Foundations of International Relations
Not available in 2013
Previously offered in 2011, 2009, 2007, 2005
Foundations in International Relations examines the fundamental principles of international relations. The course will provide students with an understanding of the origins and evolution of the key concepts and theories that have been developed to explain the relations between modern nation-states. This will include detailed analysis of concepts such as idealism, realism, neo-realism, social constructivism, collective security, multilateralism, unilateralism, and the idea of the just war as well as analysis of approaches to statecraft, security, and diplomacy. These analyses will be situated in the context of significant international events such as colonialism and decolonization, the two World Wars, the Cold War, the post-September 11 reconfiguration of political relations, and the emerging doctrine of pre-emption.
Not available to students who have already passed or are currently enrolled in POLI3150.
|Objectives||On successful completion of this course students will be able to:
1. Demonstrate a clear understanding of the various theoretical concepts and ideas that feature in the explanations of the relations between states.
2. Apply critically theories of international relations to explain international events.
3. Identify the complexities of the global context in which nations conduct their affairs including ethical and intercultural issues.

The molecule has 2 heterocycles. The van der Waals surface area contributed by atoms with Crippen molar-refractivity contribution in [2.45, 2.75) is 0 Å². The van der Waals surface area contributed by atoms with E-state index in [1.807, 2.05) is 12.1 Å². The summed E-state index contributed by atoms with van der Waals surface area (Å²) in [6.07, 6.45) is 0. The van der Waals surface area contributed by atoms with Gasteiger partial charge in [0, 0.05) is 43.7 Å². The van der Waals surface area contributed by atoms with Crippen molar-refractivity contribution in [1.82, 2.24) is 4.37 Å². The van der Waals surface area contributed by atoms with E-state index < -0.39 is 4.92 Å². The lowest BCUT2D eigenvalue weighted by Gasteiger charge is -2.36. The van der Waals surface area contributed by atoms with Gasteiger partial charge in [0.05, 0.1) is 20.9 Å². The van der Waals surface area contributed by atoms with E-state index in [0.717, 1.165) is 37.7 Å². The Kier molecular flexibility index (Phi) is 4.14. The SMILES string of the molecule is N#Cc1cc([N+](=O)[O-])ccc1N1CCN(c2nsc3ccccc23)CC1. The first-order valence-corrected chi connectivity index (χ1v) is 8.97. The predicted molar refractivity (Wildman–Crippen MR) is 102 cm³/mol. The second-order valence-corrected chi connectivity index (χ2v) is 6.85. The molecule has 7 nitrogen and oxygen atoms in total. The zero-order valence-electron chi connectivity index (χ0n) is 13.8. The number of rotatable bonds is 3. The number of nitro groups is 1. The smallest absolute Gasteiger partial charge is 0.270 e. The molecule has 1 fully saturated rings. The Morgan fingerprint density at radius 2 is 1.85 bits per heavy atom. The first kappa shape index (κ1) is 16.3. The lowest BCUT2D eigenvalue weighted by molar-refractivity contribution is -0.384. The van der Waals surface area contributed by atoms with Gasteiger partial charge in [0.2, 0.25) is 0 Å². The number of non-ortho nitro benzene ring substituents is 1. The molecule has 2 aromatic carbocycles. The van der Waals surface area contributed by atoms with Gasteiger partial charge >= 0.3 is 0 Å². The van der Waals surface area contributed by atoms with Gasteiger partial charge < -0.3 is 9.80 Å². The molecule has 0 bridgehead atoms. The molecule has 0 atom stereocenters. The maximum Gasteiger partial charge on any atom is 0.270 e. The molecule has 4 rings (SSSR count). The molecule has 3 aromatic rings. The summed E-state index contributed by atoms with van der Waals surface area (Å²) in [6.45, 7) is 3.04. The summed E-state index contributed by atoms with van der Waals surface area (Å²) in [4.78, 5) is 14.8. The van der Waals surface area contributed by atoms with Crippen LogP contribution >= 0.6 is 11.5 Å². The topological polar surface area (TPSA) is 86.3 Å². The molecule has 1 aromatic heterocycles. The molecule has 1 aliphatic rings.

4. Assess critically the theoretical and methodological debates in the field of international relations.
5. Explain key Social Science concepts and theories and critically evaluate the reliability, validity and efficacy of information, opinions and arguments.
6. Demonstrate oral and written communication skills.
|Content||The course content will be drawn from but not restricted to
1. Debates about the development of the Western system of relations between states from the Treaty of Westphalia to the present.
2. Detailed analysis of core theoretical concepts such as idealism, realism, neo-realism, multilateralism, unilateralism.
3. Discussion of the role of war (and terrorism) as an extension of politics and the role of diplomacy and statecraft.
4. Analysis of the role of ethics and justice in international relations.
5. Introduction to issues such as human rights, war crimes and a consideration of the role and justification for the use of weapons of mass destruction.
6. Introduction to core security issues and concepts.
|Replacing Course(s)||Not applicable.|
|Assumed Knowledge||10 units in Politics at 1000 level or equivalent|
|Modes of Delivery||Internal Mode|
|Contact Hours||Lecture: for 2 hour(s) per Week for Full Term
Tutorial: for 1 hour(s) per Week for Full Term